If you have watched Endgame, you may agree that the movie is a spectacle hardly ever appreciated before. The boldness and mastery required to tailor such experience the movie both promises and presents is most of what makes it so successful, already garnering 1.2 billion dollars worldwide in its first weekend. The combination of every MCU story into one single event that gave everything fans expected, if not more, is the staple of both knowing how to piece together a seemingly complicated story and pleasing spectators all the same. The challenge of directors Antony and Joe Russo was to build a movie featuring a nod to every plotline and character of the MCU to date while being coherent as a feature-length and true to the Marvel formula. The difficulty of this Herculean labor and the pressure the directors received to deliver the most fantastic superhero flick ever were not a match to the visionary views and cinematographic skills of the duo. Not only the story emotionally and cleverly ended Thanos, Captain America, Black Widow, and Iron Man's arcs, it depicted one of the most insanely terrific actions scenes in cinematic history.
Through time travel, the Avengers that survived Thanos’ snap recovered the six Infinity Stones, revisiting several past movies like Guardians of the Galaxy Vol.1, The Avengers, and Thor: The Dark World, and sacrifices were made because of them. Black Widow died so Hawkeye could collect the Soul Stone in a scene that reflects the emotional weight of Gamora’s death in Infinity Wars, but presents so much more as Black Widow finally proves to herself that her past as a ruthless assassin is no longer who she is; Natasha is actually a hero. She even says to Hawkeye “I don’t judge people for their worst mistakes” after Clint told her he has killed mercilessly many as Ronan, a line that shows how Black Widow forgives her best friend for his anger after his family disappeared but still does not forgive herself. For her, the sacrifice would be the turning point.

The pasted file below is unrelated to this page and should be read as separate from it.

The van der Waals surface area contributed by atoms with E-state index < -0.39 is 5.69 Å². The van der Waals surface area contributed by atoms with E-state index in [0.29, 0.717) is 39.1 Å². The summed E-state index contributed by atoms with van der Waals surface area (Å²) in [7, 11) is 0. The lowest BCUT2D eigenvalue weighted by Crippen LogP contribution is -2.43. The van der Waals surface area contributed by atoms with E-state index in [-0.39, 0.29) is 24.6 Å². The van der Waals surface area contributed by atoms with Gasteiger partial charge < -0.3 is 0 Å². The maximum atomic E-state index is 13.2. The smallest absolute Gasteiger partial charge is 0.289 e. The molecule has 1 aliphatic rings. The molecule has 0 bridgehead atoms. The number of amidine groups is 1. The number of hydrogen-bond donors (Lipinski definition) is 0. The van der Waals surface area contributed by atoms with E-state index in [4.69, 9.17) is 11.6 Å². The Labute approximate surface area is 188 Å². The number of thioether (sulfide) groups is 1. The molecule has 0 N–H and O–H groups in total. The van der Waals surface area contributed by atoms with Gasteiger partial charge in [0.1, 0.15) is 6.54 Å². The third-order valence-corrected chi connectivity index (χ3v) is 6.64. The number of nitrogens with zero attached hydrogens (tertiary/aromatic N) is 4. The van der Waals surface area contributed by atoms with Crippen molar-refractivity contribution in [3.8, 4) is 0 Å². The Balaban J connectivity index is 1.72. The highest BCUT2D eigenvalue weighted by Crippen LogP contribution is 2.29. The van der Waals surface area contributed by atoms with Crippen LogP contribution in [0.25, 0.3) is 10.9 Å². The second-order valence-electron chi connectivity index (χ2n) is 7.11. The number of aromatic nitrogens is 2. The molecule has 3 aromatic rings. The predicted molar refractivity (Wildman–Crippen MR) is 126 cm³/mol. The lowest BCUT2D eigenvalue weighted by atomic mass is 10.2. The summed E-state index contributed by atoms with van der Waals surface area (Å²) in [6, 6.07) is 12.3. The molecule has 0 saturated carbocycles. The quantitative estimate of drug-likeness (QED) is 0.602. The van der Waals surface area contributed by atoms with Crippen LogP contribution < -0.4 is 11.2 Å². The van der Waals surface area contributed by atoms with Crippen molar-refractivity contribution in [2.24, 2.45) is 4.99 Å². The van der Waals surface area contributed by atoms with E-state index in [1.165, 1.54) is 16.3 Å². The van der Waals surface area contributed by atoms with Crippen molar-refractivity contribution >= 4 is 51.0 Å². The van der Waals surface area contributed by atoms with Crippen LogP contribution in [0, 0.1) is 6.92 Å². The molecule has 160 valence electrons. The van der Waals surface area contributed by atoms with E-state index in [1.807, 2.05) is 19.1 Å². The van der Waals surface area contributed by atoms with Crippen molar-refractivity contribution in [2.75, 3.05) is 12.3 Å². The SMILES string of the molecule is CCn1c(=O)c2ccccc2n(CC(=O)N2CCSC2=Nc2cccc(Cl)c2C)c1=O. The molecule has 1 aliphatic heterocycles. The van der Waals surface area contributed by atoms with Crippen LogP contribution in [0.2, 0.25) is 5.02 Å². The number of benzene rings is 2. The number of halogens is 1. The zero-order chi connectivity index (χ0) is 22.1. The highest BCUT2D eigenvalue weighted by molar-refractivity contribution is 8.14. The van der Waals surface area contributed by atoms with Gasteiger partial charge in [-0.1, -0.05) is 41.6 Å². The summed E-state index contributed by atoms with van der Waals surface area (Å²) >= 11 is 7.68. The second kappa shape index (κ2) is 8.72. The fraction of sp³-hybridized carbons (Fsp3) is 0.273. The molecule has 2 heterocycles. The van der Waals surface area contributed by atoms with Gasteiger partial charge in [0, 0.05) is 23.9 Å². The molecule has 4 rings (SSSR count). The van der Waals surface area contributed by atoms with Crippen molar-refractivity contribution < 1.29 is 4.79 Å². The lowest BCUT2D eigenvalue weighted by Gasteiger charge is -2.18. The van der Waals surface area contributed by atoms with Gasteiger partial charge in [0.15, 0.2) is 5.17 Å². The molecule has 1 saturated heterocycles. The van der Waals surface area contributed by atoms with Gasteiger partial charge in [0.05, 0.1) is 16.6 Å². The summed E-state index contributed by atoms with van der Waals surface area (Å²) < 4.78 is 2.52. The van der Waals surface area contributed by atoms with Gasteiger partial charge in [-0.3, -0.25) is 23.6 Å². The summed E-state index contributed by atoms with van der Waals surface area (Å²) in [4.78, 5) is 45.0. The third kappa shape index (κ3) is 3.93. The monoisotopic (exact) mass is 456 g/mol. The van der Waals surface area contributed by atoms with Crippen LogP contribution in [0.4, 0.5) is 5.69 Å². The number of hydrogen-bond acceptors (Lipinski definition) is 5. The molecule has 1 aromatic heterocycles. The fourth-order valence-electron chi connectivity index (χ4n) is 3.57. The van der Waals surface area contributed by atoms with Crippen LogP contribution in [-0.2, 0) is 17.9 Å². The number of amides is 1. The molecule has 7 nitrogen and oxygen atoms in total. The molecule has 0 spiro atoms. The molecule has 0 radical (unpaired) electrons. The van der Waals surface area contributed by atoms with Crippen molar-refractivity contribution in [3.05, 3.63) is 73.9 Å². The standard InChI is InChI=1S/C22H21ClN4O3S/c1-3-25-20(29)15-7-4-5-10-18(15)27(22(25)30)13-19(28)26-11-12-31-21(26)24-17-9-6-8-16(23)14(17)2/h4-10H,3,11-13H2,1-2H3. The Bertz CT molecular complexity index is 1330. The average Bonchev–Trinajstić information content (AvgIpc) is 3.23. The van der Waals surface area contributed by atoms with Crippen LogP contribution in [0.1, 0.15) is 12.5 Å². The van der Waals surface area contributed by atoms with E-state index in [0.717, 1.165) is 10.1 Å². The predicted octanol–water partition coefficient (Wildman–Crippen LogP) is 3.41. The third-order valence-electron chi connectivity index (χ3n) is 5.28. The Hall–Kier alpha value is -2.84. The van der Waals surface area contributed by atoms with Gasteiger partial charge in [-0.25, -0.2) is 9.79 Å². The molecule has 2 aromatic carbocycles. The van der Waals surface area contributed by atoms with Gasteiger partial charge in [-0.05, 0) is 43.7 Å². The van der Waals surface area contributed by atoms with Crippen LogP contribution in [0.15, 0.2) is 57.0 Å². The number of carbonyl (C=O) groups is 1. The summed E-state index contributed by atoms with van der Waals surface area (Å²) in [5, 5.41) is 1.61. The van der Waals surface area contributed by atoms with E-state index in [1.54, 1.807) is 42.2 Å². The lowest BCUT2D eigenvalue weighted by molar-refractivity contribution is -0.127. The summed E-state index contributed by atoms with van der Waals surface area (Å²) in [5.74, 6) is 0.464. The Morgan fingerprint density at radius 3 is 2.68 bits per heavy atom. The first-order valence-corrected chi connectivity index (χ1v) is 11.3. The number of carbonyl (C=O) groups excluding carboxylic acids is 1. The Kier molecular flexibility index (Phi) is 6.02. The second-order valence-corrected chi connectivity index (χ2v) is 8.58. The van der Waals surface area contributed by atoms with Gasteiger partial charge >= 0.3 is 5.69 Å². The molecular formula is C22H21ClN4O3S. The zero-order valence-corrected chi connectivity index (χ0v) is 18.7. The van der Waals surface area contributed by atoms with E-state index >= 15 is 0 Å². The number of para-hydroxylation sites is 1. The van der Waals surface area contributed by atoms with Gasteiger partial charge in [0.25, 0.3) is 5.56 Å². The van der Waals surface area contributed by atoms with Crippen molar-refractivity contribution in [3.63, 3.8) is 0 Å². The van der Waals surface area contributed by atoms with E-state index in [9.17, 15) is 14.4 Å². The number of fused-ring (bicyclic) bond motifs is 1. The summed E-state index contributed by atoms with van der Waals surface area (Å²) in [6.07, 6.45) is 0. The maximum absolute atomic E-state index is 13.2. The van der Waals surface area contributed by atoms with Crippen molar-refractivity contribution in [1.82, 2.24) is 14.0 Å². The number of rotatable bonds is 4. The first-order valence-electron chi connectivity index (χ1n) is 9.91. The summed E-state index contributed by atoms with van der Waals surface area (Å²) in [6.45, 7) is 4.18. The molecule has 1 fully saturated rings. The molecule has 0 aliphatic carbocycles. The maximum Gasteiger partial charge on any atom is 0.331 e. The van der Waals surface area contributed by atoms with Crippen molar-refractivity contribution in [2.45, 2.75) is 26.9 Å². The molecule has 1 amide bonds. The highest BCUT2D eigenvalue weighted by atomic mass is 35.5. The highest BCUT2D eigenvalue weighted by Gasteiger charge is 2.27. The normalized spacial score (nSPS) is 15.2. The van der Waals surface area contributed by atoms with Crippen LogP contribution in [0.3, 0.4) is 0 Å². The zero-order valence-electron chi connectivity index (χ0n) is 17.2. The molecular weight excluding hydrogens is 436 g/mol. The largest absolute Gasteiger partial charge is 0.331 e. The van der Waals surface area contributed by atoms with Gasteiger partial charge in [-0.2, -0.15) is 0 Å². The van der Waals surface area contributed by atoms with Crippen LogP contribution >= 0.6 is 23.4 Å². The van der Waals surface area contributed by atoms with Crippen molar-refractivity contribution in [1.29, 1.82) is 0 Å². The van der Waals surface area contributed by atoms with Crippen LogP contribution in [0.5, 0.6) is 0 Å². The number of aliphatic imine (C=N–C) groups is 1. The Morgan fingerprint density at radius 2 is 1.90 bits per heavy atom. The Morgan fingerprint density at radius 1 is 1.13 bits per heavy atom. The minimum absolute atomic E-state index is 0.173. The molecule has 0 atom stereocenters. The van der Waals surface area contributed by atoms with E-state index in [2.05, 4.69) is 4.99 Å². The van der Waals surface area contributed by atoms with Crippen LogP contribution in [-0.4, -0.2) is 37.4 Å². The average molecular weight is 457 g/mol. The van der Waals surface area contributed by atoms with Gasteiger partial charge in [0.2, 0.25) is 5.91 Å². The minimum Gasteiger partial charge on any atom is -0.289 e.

But, Tony Stark’s sacrifice to save the universe in the final act was the trump card of the movie. In a touching and eye teary moment, one that satisfactorily ends his arc, Tony takes the stones from past Thanos new gauntlet (made by Iron Man himself) and snaps his finger, ultimately erasing his army and the villain himself. The villain’s demise is a bright reflection of his previous victory, an end fit of a man that once thought the universe needed equilibrium but after discovering that as long as life prevails to remember the fallen balance cannot be attained, became blinded by hubris and tried murdering the whole cosmos instead. The “Mad Titan” moment represents the faltering of Thanos’ ideology and thus of his character in general, something that puts Downey Jr.’s character in full contrast as the ultimate hero. Tony began the MCU as a arms dealer, a bringer of death of sorts. But after understanding the responsibility of being Iron Man in The Avengers when he flew a nuclear bomb to outer space, protecting Earth at all costs became his number one mission. He foolishly thought robots surveilling the planet would be a good idea to fight any exoteric threat (Ultron was surely a mistake) and signed the Sokovia accords so heroes could be held accountable for the collateral damage of their actions. The survival of others became his number one priority, and even Pepper Potts had to understand it, something key for the reunion of both characters at the end of Homecoming. Therefore, following the unforgettable line “ I… am… Iron Man” and the snap, Tony could not handle the amount of energy of all the stones combined and died as Pepper says “We are going to be ok. You can rest now”, accepting who Tony was always meant to be.